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It's the holiday season for movies - small-budget beauties, that is.
Despite all the Oscar buzz and holiday film hoopla, Entertainment Weekly isn't going googly-eyed about Hollywood. The mag takes a dim view on the industry's ballooning movie budgets, even for blockbusters helmed by big-name directors such as Peter Jackson and Wolfgang Petersen. But it's full of praise for films that boast smaller budgets and greater creative risk - namely, gay cowboy flick "Brokeback Mountain" and the gender-swapping "Transamerica." The rest of the mag is chock-full of television, music and book reviews, many of them quick and easy hits.
Premiere is for true film buffs. It's not just about the stories on screen but the twists and turns leading to their creation, and their afterlife. Sometimes this obsession makes for great copy, such as a story on the thousands who make the pilgrimage to an Iowa baseball field hoping to find the magic in Kevin Costner's "Field of Dreams." On the other hand, how many people really care that the Toronto Film Festival is going through an "identity crisis"? However, its inside-Hollywood focus is put to good use in a holiday movie preview that is hard to beat for its thoroughness and behind-the-scenes access.
The January issue of Vanity Fair offers a cover adorned with the lovely Naomi Watts and two exhaustive pieces for anyone who has lived this year in a cave: one, on the disappearance of Natalee Holloway in Aruba, and another on the saga of The New York Times' Judy Miller. Both are fascinating reads, good for killing time on an airplane, but offer little in the way of new informa tion. The Miller story, however, forcefully raises the question of whether or not Times Publisher Arthur Sulzberger Jr. will be come the next Howell Raines and lose his job. Elsewhere, a look at sex abuse and financial scandal at St. Paul's, an exclusive New Hampshire boarding school, is Vanity Fair at its best: an intriguing story of chicanery at one of the country's most elite institutions. The cover piece on Watts, though, is typical celebrity fluff.
When The New Yorker's veteran media reporter Ken Auletta writes, people read. In this week's issue, Auletta gets behind the mess of scandals that have plagued that supposedly venerable institution of American journalism, the New York Times. Auletta reports that Sulzberger and Executive Editor Bill Keller had been planning to oust Miller even before she was sent to the slammer for not outing her sources in the Valerie Plame leak investigation. As in most of his stories, Auletta offers a balanced but in- depth view of the Times and its struggle to re main relevant amid declining circulation and the migration of news con tent from the printed page to the Web. Also in this week's New Yorker is an exposé on Zalmay Khalilzad, the American ambassa dor to Iraq. The lengthy piece by Jon Lee Anderson portrays Khalilzad as a "viceroy or imperial high commissioner" in Iraq, holding the government there together. Khalilzad is a close confidant of President Bush and other powerful neoconservatives and one of the key supporters of the war. The profile explores how Khalilzad now has to deal with the consequences of a bloody conflict he helped start. The magazine also goes on a hunt to find the average New Yorker.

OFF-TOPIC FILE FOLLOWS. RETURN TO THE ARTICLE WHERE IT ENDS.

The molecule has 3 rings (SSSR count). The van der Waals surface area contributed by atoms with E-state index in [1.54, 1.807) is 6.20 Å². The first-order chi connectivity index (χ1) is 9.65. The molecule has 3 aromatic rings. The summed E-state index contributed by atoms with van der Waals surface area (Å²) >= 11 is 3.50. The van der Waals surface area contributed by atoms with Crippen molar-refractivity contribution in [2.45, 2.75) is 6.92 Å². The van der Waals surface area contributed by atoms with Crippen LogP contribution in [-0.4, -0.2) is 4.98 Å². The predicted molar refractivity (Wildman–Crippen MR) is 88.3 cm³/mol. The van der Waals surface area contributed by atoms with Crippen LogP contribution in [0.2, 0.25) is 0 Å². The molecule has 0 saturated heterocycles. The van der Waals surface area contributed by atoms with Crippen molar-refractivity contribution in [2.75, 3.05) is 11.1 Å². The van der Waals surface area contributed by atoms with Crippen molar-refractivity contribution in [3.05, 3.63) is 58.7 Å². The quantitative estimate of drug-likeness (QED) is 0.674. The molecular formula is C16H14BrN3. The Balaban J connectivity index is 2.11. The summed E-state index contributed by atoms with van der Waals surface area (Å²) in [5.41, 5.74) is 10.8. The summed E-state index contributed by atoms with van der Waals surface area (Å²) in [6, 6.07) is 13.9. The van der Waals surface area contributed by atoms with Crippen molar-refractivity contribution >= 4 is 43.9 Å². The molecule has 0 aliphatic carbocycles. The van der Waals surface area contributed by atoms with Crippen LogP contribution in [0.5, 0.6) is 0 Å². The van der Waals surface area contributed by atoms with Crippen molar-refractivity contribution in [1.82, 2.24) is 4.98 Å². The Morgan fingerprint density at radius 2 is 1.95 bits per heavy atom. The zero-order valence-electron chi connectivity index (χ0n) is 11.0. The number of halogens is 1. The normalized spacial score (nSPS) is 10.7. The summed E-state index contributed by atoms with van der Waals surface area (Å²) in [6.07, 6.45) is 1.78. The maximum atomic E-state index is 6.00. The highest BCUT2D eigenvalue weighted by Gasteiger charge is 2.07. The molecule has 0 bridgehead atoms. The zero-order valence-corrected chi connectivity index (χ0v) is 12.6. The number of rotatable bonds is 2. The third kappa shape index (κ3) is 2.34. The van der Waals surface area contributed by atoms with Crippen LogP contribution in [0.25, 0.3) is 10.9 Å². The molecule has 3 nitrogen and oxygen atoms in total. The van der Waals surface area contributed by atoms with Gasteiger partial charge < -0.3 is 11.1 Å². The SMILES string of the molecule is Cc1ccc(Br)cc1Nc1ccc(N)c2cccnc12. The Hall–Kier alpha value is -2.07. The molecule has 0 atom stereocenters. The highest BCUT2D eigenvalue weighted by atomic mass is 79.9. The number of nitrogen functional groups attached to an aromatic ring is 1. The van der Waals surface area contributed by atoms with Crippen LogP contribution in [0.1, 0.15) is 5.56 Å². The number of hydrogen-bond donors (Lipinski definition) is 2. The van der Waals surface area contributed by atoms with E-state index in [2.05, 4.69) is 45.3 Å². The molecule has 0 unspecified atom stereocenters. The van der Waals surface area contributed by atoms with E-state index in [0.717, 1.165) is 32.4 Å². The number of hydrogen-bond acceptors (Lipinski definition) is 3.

Time devotes its political space to a slightly disheartening story about what President Bush hopes to accomplish in the last two years of his presidency. On the agenda are grand plans for Social Security, Medicare and Medicaid. Despite the modest proposals, the White House is planning to make 2006 a turning point for Bush. No mention of plans to end the war. Time also reports that Vice President Dick Cheney has scaled back his famously long hours at the White House because of health concerns. If you're not into reading, this week's issue devotes 48 pages to the best photojournalism of the year. The portfolio reminds us that 2005 will surely be remembered as the year of the natural disas ter.
News week does a little Bush bashing of its own with a cover package on "Bush's World." The multi story spread includes a long piece on what the magazine calls "the most isolated president in modern history." It cites Congressman Jack Murtha's public outcry against the Iraq war as an example that Bush ignores everyone but his most closest advisers. The magazine also carries a nice appreciation piece on the late Richard Pryor and an interesting interview with Ukrainian President Viktor Yushchenko.
From the White House to Wall Street, immodest financial reporter Charles Gasparino scores a good story in this week's New York magazine about his favorite bigwig battle - the obsessive fight between wannabe governor Eliot Spitzer and billionaire Home Depot honcho Ken Langone. Spitzer says he wants to "put a spike through Langone's heart" while Langone says, "One way or another Spitzer's going to pay for what he's done to me and . . . the New York business climate." Should be fun to watch. New York also anoints its "Cultural Elite 2005," putting on its own version of the Academy Awards, Pulitzers, Emmys and Tonys, all in one magazine. It names Vigo Mortensen best actor, Michelle Williams best actress and "A History of Violence" as best movie. It also declares the best novelist in Queens to be Sam Lipsyte; the best gallery show title of the year to be "I Find a Burberry Scarf and a Matching Coat with a Whale Embroidered on It (Something a Little Kid Might Wear) and It's Covered With What Looks Like Dried Chocolate Syrup Crisscrossed Over the Front the best complicated plot on a TV show that has yet to unravel, "Prison Break and the best first sentence in a novel in 2005 - from "Windows on the World, by Frederic Beigbeder: "You know how it ends: Everybody dies."
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